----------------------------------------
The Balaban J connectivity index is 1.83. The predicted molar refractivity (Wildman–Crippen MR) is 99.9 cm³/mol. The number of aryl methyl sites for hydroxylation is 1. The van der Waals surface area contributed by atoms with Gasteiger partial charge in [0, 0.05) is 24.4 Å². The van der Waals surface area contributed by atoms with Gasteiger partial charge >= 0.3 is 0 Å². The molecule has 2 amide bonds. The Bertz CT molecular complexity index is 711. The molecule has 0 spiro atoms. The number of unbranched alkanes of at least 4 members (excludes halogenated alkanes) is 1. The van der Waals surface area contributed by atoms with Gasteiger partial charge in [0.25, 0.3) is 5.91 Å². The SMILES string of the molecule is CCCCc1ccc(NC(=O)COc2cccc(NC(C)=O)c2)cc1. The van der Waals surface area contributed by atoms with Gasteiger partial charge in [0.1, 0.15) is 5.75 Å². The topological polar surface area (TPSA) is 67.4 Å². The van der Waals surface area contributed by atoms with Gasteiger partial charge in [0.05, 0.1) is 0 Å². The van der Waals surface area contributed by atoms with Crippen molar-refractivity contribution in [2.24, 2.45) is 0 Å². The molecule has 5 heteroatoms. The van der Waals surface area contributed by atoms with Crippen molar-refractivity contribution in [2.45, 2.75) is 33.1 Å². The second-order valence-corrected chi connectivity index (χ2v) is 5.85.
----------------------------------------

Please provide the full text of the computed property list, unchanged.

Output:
The Balaban J connectivity index is 1.83. The predicted molar refractivity (Wildman–Crippen MR) is 99.9 cm³/mol. The number of aryl methyl sites for hydroxylation is 1. The van der Waals surface area contributed by atoms with Gasteiger partial charge in [0, 0.05) is 24.4 Å². The van der Waals surface area contributed by atoms with Gasteiger partial charge >= 0.3 is 0 Å². The molecule has 2 amide bonds. The Bertz CT molecular complexity index is 711. The molecule has 0 spiro atoms. The number of unbranched alkanes of at least 4 members (excludes halogenated alkanes) is 1. The van der Waals surface area contributed by atoms with Gasteiger partial charge in [0.25, 0.3) is 5.91 Å². The SMILES string of the molecule is CCCCc1ccc(NC(=O)COc2cccc(NC(C)=O)c2)cc1. The van der Waals surface area contributed by atoms with Gasteiger partial charge in [0.1, 0.15) is 5.75 Å². The topological polar surface area (TPSA) is 67.4 Å². The van der Waals surface area contributed by atoms with Gasteiger partial charge in [0.05, 0.1) is 0 Å². The van der Waals surface area contributed by atoms with Crippen molar-refractivity contribution in [2.24, 2.45) is 0 Å². The molecule has 5 heteroatoms. The van der Waals surface area contributed by atoms with Crippen molar-refractivity contribution in [2.45, 2.75) is 33.1 Å². The second-order valence-corrected chi connectivity index (χ2v) is 5.85.